Saturday, April 14, 2007

if a tree had fallen, we would've heard it...

Today I went on a silent hike with the buddhists from the Shambhala Center. Technically, I *am* one of the buddhists from the Shambhala Center, since I'm a member and all, but I haven't gone to sitting meditation in nearly a year, so I'm basically a stranger to them. Even those who look familiar, I only know from passing glances. Going to sitting meditation was always surprisingly antisocial for me. I'd come in quietly, do my thing, then slip out at the end, often without saying a word to anyone. I didn't make a single connection the whole time I was going.

Today's silent hike promised to be similarly antisocial, but it turned out to be otherwise. First there was all the idle chit-chat as we gathered at 9:30 this morning and got ready to go. Then there was the hour long car ride into Columbia Gorge, plenty of chatter then. And, of course, the ride back.

The hike itself was interesting. A silent meditation hike is very different from a regular hike. You go slowly, you focus on your footsteps on the path, and of course you don't talk. Ten of us walked along like that and I'm afraid we looked a little cultish to the other hikers who passed us by, yacking away to each other. We stopped three times, twice for ten minute sitting meditation breaks and once for lunch. All silent. I imagined that, to others on the trail, we might look like a family so dysfunctional, we had completely stopped speaking to each other. Probably what we looked like was buddhists, quiet, nothing special.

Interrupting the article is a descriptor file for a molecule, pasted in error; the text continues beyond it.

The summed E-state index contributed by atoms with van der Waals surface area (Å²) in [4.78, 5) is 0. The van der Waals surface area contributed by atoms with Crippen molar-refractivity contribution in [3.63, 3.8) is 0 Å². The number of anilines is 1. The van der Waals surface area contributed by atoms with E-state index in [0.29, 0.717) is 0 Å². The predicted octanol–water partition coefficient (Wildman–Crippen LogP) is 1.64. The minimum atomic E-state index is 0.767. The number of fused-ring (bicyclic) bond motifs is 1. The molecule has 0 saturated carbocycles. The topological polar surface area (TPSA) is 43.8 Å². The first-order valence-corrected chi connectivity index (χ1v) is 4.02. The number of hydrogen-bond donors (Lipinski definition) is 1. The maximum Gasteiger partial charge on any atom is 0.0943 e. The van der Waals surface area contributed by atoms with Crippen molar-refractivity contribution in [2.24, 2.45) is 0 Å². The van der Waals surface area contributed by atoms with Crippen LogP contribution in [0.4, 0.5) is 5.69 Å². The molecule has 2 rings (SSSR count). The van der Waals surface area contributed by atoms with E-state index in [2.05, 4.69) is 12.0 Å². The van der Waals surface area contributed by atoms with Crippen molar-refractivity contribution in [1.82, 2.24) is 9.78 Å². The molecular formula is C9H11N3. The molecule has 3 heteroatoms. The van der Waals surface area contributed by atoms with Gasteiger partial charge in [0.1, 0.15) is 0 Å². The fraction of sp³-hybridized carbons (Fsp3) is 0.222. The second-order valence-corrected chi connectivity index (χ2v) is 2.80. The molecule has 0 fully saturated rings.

The trail we hiked was gorgeous, up a trail carved into a steep hill, a river on one side down below, a rock face rising high on the other. At first it was wet, then the sun came out. There were purple wild flowers, birds, a lot of moss, butterflies, waterfalls. It was really lovely. And the people were sweet too. At the end, we commissioned a stranger to take a group photo of us all around a bench near the parking lot. So strange, to pose smiling for a picture with a bunch of people you just met.

The ride home was a little raucous. Some of the women wanted to stop at Cascade Locks for ice-cream. The ice-cream shop was tiny but sold Tillamook ice cream served in homemade waffle cones. I had German Chocolate Cake flavored ice-cream -- soooooo gooooooood. But so rich! After that, the chatting in the car was out of control. Even *I* talked. Little old me!

Now I have plans to go see music tonight with two of the women from the ride. I can't remember their names and I didn't find them all that interesting, individually, but the music sounded nice and the impromptu social invitation seemed like something I couldn't turn down. I need to get out more. My stack of DVDs can wait.

PS -- 40 Year Old Virgin was *really* sweet. I never would've guessed!


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